As they endeavour to meet lofty sustainability goals, companies from Japan's Asahi to retailer John Lewis face challenges like confusion among suppliers, tough legislation, and friction with top management over costs, executives have said.
Under pressure from regulators and investors, more companies have in recent years set targets for their business, from cutting water use to reducing 'Scope 3' emissions, referring to all indirect emissions, for example from suppliers and customers.
But the upfront cost of investments needed to curb emissions can cause friction within companies.
"You will not see returns on (sustainability) investments for 10, 15, 20 years... of course it's going to look expensive," said Preeti Srivastav, group sustainability director at Asahi Europe & International, speaking on a panel at the Reuters IMPACT conference in London.
"There were a lot of chairs and tables flying around in every boardroom," she joked, adding, "But I think now everyone is trying to make peace."
Other than costs, challenges when it comes to addressing Scope 3 emissions include getting detailed data and incentivising suppliers and consumers to help, Mark Chadwick, managing director of sustainability solutions at consultancy Engie Impact, said on the sidelines of the conference.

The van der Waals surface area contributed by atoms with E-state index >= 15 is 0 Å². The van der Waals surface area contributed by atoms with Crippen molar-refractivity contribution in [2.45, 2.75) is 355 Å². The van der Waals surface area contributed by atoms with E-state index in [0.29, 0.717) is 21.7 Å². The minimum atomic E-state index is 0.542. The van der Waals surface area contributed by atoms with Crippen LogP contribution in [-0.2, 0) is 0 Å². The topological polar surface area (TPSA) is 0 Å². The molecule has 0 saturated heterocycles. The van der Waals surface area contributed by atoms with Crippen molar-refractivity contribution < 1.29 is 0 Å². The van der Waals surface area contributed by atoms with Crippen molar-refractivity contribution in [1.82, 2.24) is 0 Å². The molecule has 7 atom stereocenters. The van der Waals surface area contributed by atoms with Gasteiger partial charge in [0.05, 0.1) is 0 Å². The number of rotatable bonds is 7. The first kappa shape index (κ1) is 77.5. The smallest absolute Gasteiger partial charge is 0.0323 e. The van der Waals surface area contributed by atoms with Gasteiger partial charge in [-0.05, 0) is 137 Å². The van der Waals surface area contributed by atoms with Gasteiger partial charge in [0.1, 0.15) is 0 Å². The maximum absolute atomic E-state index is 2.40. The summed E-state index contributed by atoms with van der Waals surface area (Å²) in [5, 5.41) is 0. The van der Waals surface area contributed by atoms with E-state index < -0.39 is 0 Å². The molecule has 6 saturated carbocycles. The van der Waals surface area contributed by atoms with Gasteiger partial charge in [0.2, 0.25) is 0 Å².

For UK retailer John Lewis, most of its Scope 3 emissions are the result of animal protein, so reducing those emissions will require selling less meat and getting shoppers to switch to alternatives, said Marija Rompani, director of ethics and sustainability at John Lewis.
While regulation plays a role in helping companies meet their goals, some feel it also acts as a constraint.
"I think we need regulation on reporting, disclosure, data and all that good stuff. But at the same time, one of the side effects of very heavy regulation is the fear of experimentation," Asahi's Srivastav said. "There needs to be some room for freedom to experiment and fail."
Managing suppliers plays a major role in companies meeting sustainability goals but doing so can prove difficult.
"When we're working with suppliers, in particular farmers, they're being asked for very different things from different customers and that creates real challenges," Andy Griffiths, head of sustainable procurement at spirits maker Diageo, said during a panel at the conference.
"They don't have the time and resources for that and it creates confusion... so I think one of the areas where we need to collaborate closely is standardisation rather than going after our own specific practices."
Some companies are going so far as to work with rivals to exchange best practices on issues such as decarbonising their value chains.
"On the biggest emitting suppliers who have fairly mature approaches to decarbonising their business, we're collaborating really deeply and working with them on their products and services," British broadcaster ITV's chief procurement officer, Jay Doyle, said on the same panel.
"We can't do that on our own so in order to make a real impact, we're collaborating with our competitors within the industry."